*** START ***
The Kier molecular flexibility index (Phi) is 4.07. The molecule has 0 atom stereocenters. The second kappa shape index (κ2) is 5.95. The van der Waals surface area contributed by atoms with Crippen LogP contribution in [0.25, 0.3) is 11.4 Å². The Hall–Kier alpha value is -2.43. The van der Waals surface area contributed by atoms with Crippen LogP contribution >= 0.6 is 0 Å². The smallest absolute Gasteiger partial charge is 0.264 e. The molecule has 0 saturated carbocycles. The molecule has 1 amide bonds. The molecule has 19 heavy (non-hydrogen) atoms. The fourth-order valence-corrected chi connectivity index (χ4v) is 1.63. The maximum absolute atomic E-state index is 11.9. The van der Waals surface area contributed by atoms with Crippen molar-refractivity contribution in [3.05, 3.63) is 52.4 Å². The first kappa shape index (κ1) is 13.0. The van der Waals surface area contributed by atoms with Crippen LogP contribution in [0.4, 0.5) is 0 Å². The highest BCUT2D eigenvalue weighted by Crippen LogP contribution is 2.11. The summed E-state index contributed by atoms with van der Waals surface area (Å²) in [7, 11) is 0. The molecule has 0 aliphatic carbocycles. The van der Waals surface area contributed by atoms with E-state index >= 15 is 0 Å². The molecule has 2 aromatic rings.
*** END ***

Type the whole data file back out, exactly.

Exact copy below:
The Kier molecular flexibility index (Phi) is 4.07. The molecule has 0 atom stereocenters. The second kappa shape index (κ2) is 5.95. The van der Waals surface area contributed by atoms with Crippen LogP contribution in [0.25, 0.3) is 11.4 Å². The Hall–Kier alpha value is -2.43. The van der Waals surface area contributed by atoms with Crippen LogP contribution >= 0.6 is 0 Å². The smallest absolute Gasteiger partial charge is 0.264 e. The molecule has 0 saturated carbocycles. The molecule has 1 amide bonds. The molecule has 19 heavy (non-hydrogen) atoms. The fourth-order valence-corrected chi connectivity index (χ4v) is 1.63. The maximum absolute atomic E-state index is 11.9. The van der Waals surface area contributed by atoms with Crippen molar-refractivity contribution in [3.05, 3.63) is 52.4 Å². The first kappa shape index (κ1) is 13.0. The van der Waals surface area contributed by atoms with Crippen LogP contribution in [0.4, 0.5) is 0 Å². The highest BCUT2D eigenvalue weighted by Crippen LogP contribution is 2.11. The summed E-state index contributed by atoms with van der Waals surface area (Å²) in [7, 11) is 0. The molecule has 0 aliphatic carbocycles. The van der Waals surface area contributed by atoms with E-state index >= 15 is 0 Å². The molecule has 2 aromatic rings.